Planning education and the role of theory in the new millennium: a new role for habitat theory?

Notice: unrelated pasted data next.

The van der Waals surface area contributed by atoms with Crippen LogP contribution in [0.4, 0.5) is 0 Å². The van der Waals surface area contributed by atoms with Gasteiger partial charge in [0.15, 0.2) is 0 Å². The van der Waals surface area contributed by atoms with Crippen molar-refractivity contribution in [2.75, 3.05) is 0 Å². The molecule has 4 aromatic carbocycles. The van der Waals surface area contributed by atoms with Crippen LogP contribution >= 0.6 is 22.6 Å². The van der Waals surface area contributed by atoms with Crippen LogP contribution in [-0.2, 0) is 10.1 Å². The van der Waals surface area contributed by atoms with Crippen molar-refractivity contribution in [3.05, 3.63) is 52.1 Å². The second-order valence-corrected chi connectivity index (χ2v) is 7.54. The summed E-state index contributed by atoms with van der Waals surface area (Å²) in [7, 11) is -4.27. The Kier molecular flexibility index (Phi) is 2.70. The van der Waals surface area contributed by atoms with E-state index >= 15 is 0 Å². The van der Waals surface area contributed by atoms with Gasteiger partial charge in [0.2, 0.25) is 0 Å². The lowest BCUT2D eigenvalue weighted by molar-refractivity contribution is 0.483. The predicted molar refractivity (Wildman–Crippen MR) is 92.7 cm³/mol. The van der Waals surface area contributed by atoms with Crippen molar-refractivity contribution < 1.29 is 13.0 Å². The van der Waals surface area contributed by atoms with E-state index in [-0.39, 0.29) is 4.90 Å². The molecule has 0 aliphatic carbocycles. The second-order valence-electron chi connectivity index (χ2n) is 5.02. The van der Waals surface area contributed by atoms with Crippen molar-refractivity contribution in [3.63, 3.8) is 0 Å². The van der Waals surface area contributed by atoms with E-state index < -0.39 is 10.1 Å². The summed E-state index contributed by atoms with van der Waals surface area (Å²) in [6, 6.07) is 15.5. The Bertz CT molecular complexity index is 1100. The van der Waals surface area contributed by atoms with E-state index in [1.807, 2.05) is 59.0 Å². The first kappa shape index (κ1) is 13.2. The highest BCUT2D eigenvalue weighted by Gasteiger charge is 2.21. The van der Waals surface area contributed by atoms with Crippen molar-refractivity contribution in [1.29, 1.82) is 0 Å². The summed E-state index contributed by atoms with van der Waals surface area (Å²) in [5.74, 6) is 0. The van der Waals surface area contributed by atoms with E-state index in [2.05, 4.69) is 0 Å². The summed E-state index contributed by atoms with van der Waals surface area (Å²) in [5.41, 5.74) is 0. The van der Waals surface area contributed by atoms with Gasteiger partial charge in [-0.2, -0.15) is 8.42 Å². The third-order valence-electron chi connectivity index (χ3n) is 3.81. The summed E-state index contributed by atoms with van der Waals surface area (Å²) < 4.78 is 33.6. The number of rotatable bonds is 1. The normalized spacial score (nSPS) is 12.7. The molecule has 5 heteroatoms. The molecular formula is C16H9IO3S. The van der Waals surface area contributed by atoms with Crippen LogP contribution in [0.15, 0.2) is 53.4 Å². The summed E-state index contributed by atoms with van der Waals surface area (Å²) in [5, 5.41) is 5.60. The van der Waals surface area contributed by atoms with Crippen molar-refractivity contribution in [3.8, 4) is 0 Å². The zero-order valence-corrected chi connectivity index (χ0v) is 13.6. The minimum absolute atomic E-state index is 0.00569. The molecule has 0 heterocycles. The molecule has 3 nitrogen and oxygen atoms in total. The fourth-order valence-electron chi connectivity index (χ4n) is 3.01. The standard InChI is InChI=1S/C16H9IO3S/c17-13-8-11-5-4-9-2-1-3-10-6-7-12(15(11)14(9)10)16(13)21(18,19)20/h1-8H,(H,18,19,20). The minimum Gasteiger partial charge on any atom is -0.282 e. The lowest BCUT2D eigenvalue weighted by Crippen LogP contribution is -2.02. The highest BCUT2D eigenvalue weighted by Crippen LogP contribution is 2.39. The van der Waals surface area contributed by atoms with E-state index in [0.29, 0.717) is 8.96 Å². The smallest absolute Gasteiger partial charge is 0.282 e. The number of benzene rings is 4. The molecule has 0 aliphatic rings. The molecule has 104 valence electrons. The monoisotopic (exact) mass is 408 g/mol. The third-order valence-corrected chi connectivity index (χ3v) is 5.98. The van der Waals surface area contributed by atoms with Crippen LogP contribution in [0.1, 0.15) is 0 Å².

In the last two decades of the twentieth century, planning pedagogy in New Zealand responded to broader intellectual and social trends, and, arguably, indirect political pressures, with a turn or return, depending upon one’s view of planning history, to matters of process. I would describe this as a retreat rather than return. For example, the widespread rhetoric around the introduction of the Resource Management Act (RMA) in 1991 was that management would now be effects-based. Rather than formulate prescriptive or proscriptive policies, planners were to concentrate instead on guaranteeing that the process of assessing, approving or rejecting applications, handling appeals and monitoring consents was conducted in an efficient, transparent and democratic manner. Consequently, in the planning practice literature of the 1980s and 1990s and the first several years of the new millennium, the main emphasis was on best practice guides or protocols. For example, in New Zealand the 2005 Urban Design Protocol, published by the Ministry for the Environment, argues that good urban design follows the “seven ‘c’s”: context, character, choice, connections, creativity, custodianship, and collaboration. While such principles have merit, they require what I would term the eighth ‘c’: content that operationalises the principles (i.e., what actually makes for durable urban design). Disappointingly, the Urban Design Protocol shies away from saying anything about what is good versus bad urban design.... [Show full abstract]